1. Thanks for this video. I have a few questions. My first question has to do with the implications of the theory you discuss here. On the night of the alert, the Radiation Network screen showed numbers as high as 7000 cpm (I think it was cpm--for some reason the Black Cat numbers seemed lower). If it is true that the geiger counter that detected this very hot plume became saturated, that would mean that the actual total cpm would likely have been even higher than 7000 cpm, right? If I am understanding it correctly, the chart posted above seems to indicate that the total cpm might have gone up well past 8000 cpm. Is that correct?

    Second, I have been trying to find out how to get from the cpm to some estimate of exposure in either mR or mSv, but I have been unable to find a clear explanation of how such a conversion could be made. I suppose it would really require knowledge of whether it was alpha, beta, or gamma (or how much of each), but do you have any sense of what kind of exposure in mRem or mSv might have resulted from this plume to someone caught outside in it?

    Finally, given a plume like this, how effective would its radiation be in penetrating through buildings to irradiate people who are indoors as it passes? Would they get anything close to the level of exposure received by people outdoors, or would distance and shielding be likely to diminish it significantly? I suppose this question also turns upon precisely what types of isotopes/emitters were in this cloud, but I would appreciate any insights you might have on this question.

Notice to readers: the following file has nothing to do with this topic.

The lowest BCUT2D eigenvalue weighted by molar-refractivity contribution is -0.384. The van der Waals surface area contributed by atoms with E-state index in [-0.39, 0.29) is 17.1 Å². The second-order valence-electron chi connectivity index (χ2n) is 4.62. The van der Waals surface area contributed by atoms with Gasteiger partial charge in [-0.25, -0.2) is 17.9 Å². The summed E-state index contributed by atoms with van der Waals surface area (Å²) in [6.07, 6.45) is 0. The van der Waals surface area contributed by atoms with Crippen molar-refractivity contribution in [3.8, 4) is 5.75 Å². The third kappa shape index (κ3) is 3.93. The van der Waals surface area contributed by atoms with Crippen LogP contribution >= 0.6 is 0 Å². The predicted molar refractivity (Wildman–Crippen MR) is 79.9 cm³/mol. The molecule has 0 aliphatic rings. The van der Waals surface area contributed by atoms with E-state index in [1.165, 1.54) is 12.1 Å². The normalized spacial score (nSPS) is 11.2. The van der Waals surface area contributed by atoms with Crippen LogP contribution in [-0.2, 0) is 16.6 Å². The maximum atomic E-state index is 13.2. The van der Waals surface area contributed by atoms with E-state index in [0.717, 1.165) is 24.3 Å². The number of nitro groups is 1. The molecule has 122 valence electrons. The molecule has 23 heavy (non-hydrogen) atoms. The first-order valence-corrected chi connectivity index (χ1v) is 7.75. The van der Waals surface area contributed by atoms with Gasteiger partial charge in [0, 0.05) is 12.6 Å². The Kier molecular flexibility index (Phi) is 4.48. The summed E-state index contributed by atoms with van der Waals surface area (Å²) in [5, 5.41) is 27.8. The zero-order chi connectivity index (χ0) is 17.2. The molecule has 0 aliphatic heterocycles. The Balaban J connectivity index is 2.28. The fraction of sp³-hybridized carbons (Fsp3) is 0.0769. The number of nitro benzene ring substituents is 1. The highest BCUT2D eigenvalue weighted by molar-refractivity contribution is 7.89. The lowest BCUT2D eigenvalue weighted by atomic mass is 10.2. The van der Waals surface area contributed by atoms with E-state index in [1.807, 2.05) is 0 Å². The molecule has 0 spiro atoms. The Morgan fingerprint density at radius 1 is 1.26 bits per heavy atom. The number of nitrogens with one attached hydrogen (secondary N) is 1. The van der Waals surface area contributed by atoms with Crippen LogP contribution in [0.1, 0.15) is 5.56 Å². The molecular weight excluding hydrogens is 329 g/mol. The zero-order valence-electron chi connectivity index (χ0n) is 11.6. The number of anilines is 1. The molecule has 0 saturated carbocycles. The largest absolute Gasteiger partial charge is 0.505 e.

Thanks for looking at this event so carefully. It's pretty astonishing that such an incredibly radioactive thing can float through a major university town in 2012 and yet most of the people in the town could remain completely unaware and uninformed about it. It was one thing in the 1950s when people were only beginning to understand fallout, but in the 21st century things really ought to be different (it's pathetic and very depressing).

    1. We've been told that the readings on the Blackcatsystems site are in uR/hr (despite what their charts say). We would be very hesitant to make dosage warnings for multiple reasons; primary among them is that we know next to nothing about the actual Geiger counter doing the detecting. The most accurate thing we can say is that the Geiger tube experience a radioactive field of greater intensity than it was designed to operate in.